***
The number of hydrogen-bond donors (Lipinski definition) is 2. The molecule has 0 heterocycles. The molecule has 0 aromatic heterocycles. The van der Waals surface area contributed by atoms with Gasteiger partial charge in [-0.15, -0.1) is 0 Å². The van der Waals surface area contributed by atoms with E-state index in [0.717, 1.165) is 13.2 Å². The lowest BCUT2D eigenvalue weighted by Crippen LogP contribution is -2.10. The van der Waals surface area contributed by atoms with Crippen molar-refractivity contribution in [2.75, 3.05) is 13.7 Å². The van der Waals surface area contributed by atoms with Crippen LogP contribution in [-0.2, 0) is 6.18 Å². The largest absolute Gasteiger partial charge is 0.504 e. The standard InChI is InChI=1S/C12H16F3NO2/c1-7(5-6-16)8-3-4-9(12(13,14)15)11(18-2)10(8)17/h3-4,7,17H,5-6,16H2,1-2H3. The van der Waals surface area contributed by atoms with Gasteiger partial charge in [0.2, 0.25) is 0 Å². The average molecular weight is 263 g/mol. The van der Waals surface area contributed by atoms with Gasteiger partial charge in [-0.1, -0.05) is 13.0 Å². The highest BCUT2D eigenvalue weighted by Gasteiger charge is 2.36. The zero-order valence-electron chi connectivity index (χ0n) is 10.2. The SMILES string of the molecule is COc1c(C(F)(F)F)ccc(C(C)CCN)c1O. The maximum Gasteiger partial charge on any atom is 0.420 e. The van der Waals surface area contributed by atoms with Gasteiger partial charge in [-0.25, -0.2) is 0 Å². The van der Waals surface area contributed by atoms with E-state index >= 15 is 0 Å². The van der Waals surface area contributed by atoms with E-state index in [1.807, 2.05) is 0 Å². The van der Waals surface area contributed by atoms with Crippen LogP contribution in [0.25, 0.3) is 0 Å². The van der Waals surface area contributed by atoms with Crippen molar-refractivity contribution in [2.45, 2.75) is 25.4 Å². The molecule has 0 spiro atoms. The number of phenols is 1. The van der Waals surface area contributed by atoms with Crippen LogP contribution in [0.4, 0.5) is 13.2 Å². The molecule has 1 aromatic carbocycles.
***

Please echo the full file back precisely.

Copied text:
The number of hydrogen-bond donors (Lipinski definition) is 2. The molecule has 0 heterocycles. The molecule has 0 aromatic heterocycles. The van der Waals surface area contributed by atoms with Gasteiger partial charge in [-0.15, -0.1) is 0 Å². The van der Waals surface area contributed by atoms with E-state index in [0.717, 1.165) is 13.2 Å². The lowest BCUT2D eigenvalue weighted by Crippen LogP contribution is -2.10. The van der Waals surface area contributed by atoms with Crippen molar-refractivity contribution in [2.75, 3.05) is 13.7 Å². The van der Waals surface area contributed by atoms with Crippen LogP contribution in [-0.2, 0) is 6.18 Å². The largest absolute Gasteiger partial charge is 0.504 e. The standard InChI is InChI=1S/C12H16F3NO2/c1-7(5-6-16)8-3-4-9(12(13,14)15)11(18-2)10(8)17/h3-4,7,17H,5-6,16H2,1-2H3. The van der Waals surface area contributed by atoms with Gasteiger partial charge in [0.2, 0.25) is 0 Å². The average molecular weight is 263 g/mol. The van der Waals surface area contributed by atoms with Gasteiger partial charge in [-0.1, -0.05) is 13.0 Å². The highest BCUT2D eigenvalue weighted by Gasteiger charge is 2.36. The zero-order valence-electron chi connectivity index (χ0n) is 10.2. The SMILES string of the molecule is COc1c(C(F)(F)F)ccc(C(C)CCN)c1O. The maximum Gasteiger partial charge on any atom is 0.420 e. The van der Waals surface area contributed by atoms with Gasteiger partial charge in [-0.25, -0.2) is 0 Å². The van der Waals surface area contributed by atoms with E-state index >= 15 is 0 Å². The van der Waals surface area contributed by atoms with E-state index in [1.807, 2.05) is 0 Å². The van der Waals surface area contributed by atoms with Crippen LogP contribution in [0.25, 0.3) is 0 Å². The van der Waals surface area contributed by atoms with Crippen molar-refractivity contribution in [2.45, 2.75) is 25.4 Å². The molecule has 0 spiro atoms. The number of phenols is 1. The van der Waals surface area contributed by atoms with Crippen LogP contribution in [0.4, 0.5) is 13.2 Å². The molecule has 1 aromatic carbocycles.